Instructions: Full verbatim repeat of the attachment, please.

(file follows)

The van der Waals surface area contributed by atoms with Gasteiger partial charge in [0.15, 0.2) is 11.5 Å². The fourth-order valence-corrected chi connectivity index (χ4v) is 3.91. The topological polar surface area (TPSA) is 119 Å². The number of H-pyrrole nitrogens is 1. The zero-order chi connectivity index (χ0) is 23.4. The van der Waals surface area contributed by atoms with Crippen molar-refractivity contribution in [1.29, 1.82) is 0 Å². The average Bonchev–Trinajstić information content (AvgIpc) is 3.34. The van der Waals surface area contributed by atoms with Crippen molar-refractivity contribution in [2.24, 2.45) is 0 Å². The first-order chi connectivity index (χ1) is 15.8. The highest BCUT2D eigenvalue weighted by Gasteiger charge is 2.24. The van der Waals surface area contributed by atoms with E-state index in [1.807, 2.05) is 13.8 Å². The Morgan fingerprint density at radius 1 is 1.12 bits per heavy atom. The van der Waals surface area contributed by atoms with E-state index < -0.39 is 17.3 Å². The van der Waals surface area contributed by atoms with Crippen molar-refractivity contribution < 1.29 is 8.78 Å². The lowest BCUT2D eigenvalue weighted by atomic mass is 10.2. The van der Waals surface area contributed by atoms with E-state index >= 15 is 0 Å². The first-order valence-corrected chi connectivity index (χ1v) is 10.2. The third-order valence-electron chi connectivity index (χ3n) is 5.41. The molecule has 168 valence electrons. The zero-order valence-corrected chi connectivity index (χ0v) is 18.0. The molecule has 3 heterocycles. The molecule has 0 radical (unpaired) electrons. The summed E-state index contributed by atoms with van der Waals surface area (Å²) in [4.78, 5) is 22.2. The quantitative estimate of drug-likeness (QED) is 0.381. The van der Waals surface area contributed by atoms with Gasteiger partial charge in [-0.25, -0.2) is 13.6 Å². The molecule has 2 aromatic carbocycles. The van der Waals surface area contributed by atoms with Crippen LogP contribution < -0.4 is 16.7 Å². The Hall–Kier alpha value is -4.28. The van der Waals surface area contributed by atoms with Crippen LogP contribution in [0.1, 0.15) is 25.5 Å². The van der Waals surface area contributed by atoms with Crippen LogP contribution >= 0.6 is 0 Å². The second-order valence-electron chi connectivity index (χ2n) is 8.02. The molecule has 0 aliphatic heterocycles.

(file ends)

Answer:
The van der Waals surface area contributed by atoms with Gasteiger partial charge in [0.15, 0.2) is 11.5 Å². The fourth-order valence-corrected chi connectivity index (χ4v) is 3.91. The topological polar surface area (TPSA) is 119 Å². The number of H-pyrrole nitrogens is 1. The zero-order chi connectivity index (χ0) is 23.4. The van der Waals surface area contributed by atoms with Crippen molar-refractivity contribution in [1.29, 1.82) is 0 Å². The average Bonchev–Trinajstić information content (AvgIpc) is 3.34. The van der Waals surface area contributed by atoms with Crippen molar-refractivity contribution in [2.24, 2.45) is 0 Å². The first-order chi connectivity index (χ1) is 15.8. The highest BCUT2D eigenvalue weighted by Gasteiger charge is 2.24. The van der Waals surface area contributed by atoms with E-state index in [1.807, 2.05) is 13.8 Å². The Morgan fingerprint density at radius 1 is 1.12 bits per heavy atom. The van der Waals surface area contributed by atoms with E-state index < -0.39 is 17.3 Å². The van der Waals surface area contributed by atoms with Crippen molar-refractivity contribution < 1.29 is 8.78 Å². The lowest BCUT2D eigenvalue weighted by atomic mass is 10.2. The van der Waals surface area contributed by atoms with E-state index >= 15 is 0 Å². The first-order valence-corrected chi connectivity index (χ1v) is 10.2. The third-order valence-electron chi connectivity index (χ3n) is 5.41. The molecule has 168 valence electrons. The zero-order valence-corrected chi connectivity index (χ0v) is 18.0. The molecule has 3 heterocycles. The molecule has 0 radical (unpaired) electrons. The summed E-state index contributed by atoms with van der Waals surface area (Å²) in [4.78, 5) is 22.2. The quantitative estimate of drug-likeness (QED) is 0.381. The van der Waals surface area contributed by atoms with Gasteiger partial charge in [-0.25, -0.2) is 13.6 Å². The molecule has 2 aromatic carbocycles. The van der Waals surface area contributed by atoms with Crippen LogP contribution < -0.4 is 16.7 Å². The Hall–Kier alpha value is -4.28. The van der Waals surface area contributed by atoms with Crippen LogP contribution in [0.1, 0.15) is 25.5 Å². The van der Waals surface area contributed by atoms with Crippen LogP contribution >= 0.6 is 0 Å². The second-order valence-electron chi connectivity index (χ2n) is 8.02. The molecule has 0 aliphatic heterocycles.